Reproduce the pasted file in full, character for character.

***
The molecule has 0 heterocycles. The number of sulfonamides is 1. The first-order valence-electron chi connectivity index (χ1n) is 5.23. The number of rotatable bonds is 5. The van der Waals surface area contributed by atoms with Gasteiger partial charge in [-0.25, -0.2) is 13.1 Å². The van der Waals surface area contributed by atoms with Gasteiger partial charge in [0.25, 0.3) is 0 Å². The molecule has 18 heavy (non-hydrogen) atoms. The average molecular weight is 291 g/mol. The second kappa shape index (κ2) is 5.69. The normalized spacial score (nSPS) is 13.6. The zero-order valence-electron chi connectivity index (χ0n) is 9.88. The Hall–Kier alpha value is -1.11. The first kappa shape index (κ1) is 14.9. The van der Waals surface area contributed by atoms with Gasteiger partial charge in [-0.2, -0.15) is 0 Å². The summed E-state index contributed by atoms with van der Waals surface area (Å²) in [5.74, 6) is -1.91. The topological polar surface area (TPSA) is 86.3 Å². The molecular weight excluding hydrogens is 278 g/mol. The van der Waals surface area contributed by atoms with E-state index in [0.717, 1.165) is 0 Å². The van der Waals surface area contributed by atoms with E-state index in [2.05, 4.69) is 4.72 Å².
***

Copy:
The molecule has 0 heterocycles. The number of sulfonamides is 1. The first-order valence-electron chi connectivity index (χ1n) is 5.23. The number of rotatable bonds is 5. The van der Waals surface area contributed by atoms with Gasteiger partial charge in [-0.25, -0.2) is 13.1 Å². The van der Waals surface area contributed by atoms with Gasteiger partial charge in [0.25, 0.3) is 0 Å². The molecule has 18 heavy (non-hydrogen) atoms. The average molecular weight is 291 g/mol. The second kappa shape index (κ2) is 5.69. The normalized spacial score (nSPS) is 13.6. The zero-order valence-electron chi connectivity index (χ0n) is 9.88. The Hall–Kier alpha value is -1.11. The first kappa shape index (κ1) is 14.9. The van der Waals surface area contributed by atoms with Gasteiger partial charge in [-0.2, -0.15) is 0 Å². The summed E-state index contributed by atoms with van der Waals surface area (Å²) in [5.74, 6) is -1.91. The topological polar surface area (TPSA) is 86.3 Å². The molecular weight excluding hydrogens is 278 g/mol. The van der Waals surface area contributed by atoms with E-state index in [0.717, 1.165) is 0 Å². The van der Waals surface area contributed by atoms with E-state index in [2.05, 4.69) is 4.72 Å².